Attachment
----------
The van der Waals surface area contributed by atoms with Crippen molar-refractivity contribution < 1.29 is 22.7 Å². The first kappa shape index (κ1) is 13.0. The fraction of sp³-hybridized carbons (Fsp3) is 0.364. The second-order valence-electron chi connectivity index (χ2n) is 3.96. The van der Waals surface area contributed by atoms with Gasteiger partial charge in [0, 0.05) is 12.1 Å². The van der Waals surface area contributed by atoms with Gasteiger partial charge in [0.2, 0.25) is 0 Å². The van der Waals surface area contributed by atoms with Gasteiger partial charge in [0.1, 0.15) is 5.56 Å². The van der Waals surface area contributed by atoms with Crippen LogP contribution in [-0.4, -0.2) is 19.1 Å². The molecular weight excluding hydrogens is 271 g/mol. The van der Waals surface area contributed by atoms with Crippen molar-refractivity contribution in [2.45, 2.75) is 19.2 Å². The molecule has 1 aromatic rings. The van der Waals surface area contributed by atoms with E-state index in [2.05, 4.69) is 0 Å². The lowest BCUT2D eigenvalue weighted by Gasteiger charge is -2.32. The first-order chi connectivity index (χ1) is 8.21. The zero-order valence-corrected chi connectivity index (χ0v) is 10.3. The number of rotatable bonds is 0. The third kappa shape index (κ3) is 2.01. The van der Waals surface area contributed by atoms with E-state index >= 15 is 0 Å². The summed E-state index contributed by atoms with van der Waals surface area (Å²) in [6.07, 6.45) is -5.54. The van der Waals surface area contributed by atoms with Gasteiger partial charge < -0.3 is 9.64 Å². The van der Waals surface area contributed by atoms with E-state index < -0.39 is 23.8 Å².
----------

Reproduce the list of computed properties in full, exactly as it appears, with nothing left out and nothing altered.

The van der Waals surface area contributed by atoms with Crippen molar-refractivity contribution < 1.29 is 22.7 Å². The first kappa shape index (κ1) is 13.0. The fraction of sp³-hybridized carbons (Fsp3) is 0.364. The second-order valence-electron chi connectivity index (χ2n) is 3.96. The van der Waals surface area contributed by atoms with Gasteiger partial charge in [0, 0.05) is 12.1 Å². The van der Waals surface area contributed by atoms with Gasteiger partial charge in [0.2, 0.25) is 0 Å². The van der Waals surface area contributed by atoms with Gasteiger partial charge in [0.1, 0.15) is 5.56 Å². The van der Waals surface area contributed by atoms with Crippen LogP contribution in [-0.4, -0.2) is 19.1 Å². The molecular weight excluding hydrogens is 271 g/mol. The van der Waals surface area contributed by atoms with Crippen molar-refractivity contribution in [2.45, 2.75) is 19.2 Å². The molecule has 1 aromatic rings. The van der Waals surface area contributed by atoms with E-state index in [2.05, 4.69) is 0 Å². The lowest BCUT2D eigenvalue weighted by Gasteiger charge is -2.32. The first-order chi connectivity index (χ1) is 8.21. The zero-order valence-corrected chi connectivity index (χ0v) is 10.3. The number of rotatable bonds is 0. The third kappa shape index (κ3) is 2.01. The van der Waals surface area contributed by atoms with E-state index >= 15 is 0 Å². The summed E-state index contributed by atoms with van der Waals surface area (Å²) in [6.07, 6.45) is -5.54. The van der Waals surface area contributed by atoms with Gasteiger partial charge < -0.3 is 9.64 Å². The van der Waals surface area contributed by atoms with E-state index < -0.39 is 23.8 Å².